Crabbing season officially begins in Maryland today, but the Chesapeake Bay's blue crabs apparently haven't gotten the word.
My colleague Richard Gorelick reports that watermen, seafood dealers, restaurateurs and state natural resource officials all believe that chilly bay water temperatures lately could mean a meager harvest for now.
"The cold temperatures are likely to keep early catches low," Brenda Davis, blue crab program manager of the Maryland Department of Natural Resources, told Richard. "Until the water warms up, crabs are not very catchable."
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Bay scientists have a slightly different take on it. The Chesapeake's waters have been a bit chillier than normal in recent days, which could make crabs that much slower to stir from their winter slumber.
But bay water temperatures have been about normal overall, they say. It's too soon to predict, they add, if cool spring weather will impact harvest later in the year, when most Marylanders are looking for their favorite seafood.
And besides, crabs normally don't show themselves in this part of the bay until later in the spring anyway.
So how cold has the bay been? Well, as of last Thursday, the average water temperature off Annapolis was 42.9 degrees Fahrenheit. That's the coldest measured there since 1986, according to oceanographer Doug Wilson of the National Oceanic and Atmospheric Administration.
"For the record, the average 28 March temperature since 1986 has been 46.2 F," Wilson said in an email. It seems especially cold now since last year on that date, the water was a balmy 51.4 degrees Fahrenheit, thanks to a nearly nonexistent winter.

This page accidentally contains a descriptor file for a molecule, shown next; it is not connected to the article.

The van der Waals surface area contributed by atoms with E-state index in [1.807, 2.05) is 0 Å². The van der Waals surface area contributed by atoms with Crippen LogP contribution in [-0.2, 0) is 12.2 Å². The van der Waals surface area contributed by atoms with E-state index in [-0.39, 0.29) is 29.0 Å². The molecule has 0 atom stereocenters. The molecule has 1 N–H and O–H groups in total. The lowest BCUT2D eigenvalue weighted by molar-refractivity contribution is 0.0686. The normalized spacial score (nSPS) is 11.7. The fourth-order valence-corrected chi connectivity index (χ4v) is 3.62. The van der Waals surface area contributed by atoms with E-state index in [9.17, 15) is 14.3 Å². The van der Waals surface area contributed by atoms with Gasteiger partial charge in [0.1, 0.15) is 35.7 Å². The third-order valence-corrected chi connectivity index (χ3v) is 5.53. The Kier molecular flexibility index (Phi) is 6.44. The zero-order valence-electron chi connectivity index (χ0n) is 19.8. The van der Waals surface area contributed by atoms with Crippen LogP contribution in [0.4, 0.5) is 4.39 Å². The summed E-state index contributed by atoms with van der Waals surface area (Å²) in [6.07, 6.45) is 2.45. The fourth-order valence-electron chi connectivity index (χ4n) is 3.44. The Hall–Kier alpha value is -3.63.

March normally sees a pretty rapid rise in bay water temperatures, Wilson points out. In 1993, he wrote, it went from 33 degrees F on March 15 to above 43 degrees by March 28.
Still, as chilly as it's seemed in recent days, it hasn't been all that abnormal, except in comparison to last year. The average water temperature for last month was 41.5 degrees, Wilson reports, only about a degree below the 1986-2013 average.
Donald F. Boesch, president of the University of Maryland Center for Environmental Science, also points out that overall, bay surface water temperatures so far this year have been warmer than average, and even slightly above for the month of March. Check out the mid-bay data from DNR's Eyes on the Bay web site.
What's notable, Boesch adds, is that water temperatures have not been warming as much as they would usually during the past two weeks because of colder than normal weather.
"This could delay the normal activity of blue crabs for this time of the year," he acknowledges. But that "doesn't mean they won't become abundant when it warms," he adds.
A better indicator of abundance will come in a few weeks, when Maryland and Virginia release their annual survey of the bay's crab population. Since 1990, it's been conducted during the winter when the critters are dormant, having burrowed into the muddy bottom to await warmer temperatures. Last year's tally was 764 million, the highest number since 1993.
A big survey result like that doesn't automatically translate into a bumper crop at local crab houses and seafood markets, though. Two-thirds of the crabs counted in the winter of 2011-2012 were juveniles, too small to be harvested until mid- to late summer. Weather also plays a key role in the harvest, as storms can drive crabbers off the water - and the crabs into hiding for days afterward.